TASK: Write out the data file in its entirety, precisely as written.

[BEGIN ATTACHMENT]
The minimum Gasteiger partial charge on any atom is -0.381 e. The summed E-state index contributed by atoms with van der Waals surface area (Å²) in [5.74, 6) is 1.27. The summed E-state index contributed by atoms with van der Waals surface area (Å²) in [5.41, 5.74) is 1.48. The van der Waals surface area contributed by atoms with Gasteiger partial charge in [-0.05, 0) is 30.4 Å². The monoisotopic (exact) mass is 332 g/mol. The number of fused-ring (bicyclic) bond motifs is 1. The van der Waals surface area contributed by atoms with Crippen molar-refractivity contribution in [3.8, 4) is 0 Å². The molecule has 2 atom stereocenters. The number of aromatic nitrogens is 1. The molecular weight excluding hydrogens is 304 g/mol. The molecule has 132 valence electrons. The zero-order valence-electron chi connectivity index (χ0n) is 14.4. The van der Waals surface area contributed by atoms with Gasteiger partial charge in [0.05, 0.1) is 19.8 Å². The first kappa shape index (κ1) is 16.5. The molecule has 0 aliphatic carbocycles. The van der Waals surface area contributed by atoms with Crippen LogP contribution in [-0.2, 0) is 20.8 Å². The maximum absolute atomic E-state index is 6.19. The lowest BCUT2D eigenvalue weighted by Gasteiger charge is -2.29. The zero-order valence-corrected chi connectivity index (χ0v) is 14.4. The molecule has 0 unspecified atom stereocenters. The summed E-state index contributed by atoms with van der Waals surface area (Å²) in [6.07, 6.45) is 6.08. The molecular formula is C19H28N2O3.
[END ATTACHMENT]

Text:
The minimum Gasteiger partial charge on any atom is -0.381 e. The summed E-state index contributed by atoms with van der Waals surface area (Å²) in [5.74, 6) is 1.27. The summed E-state index contributed by atoms with van der Waals surface area (Å²) in [5.41, 5.74) is 1.48. The van der Waals surface area contributed by atoms with Gasteiger partial charge in [-0.05, 0) is 30.4 Å². The monoisotopic (exact) mass is 332 g/mol. The number of fused-ring (bicyclic) bond motifs is 1. The van der Waals surface area contributed by atoms with Crippen molar-refractivity contribution in [3.8, 4) is 0 Å². The molecule has 2 atom stereocenters. The number of aromatic nitrogens is 1. The molecular weight excluding hydrogens is 304 g/mol. The molecule has 132 valence electrons. The zero-order valence-electron chi connectivity index (χ0n) is 14.4. The van der Waals surface area contributed by atoms with Gasteiger partial charge in [0.05, 0.1) is 19.8 Å². The first kappa shape index (κ1) is 16.5. The molecule has 0 aliphatic carbocycles. The van der Waals surface area contributed by atoms with Crippen LogP contribution in [-0.2, 0) is 20.8 Å². The maximum absolute atomic E-state index is 6.19. The lowest BCUT2D eigenvalue weighted by Gasteiger charge is -2.29. The zero-order valence-corrected chi connectivity index (χ0v) is 14.4. The molecule has 0 unspecified atom stereocenters. The summed E-state index contributed by atoms with van der Waals surface area (Å²) in [6.07, 6.45) is 6.08. The molecular formula is C19H28N2O3.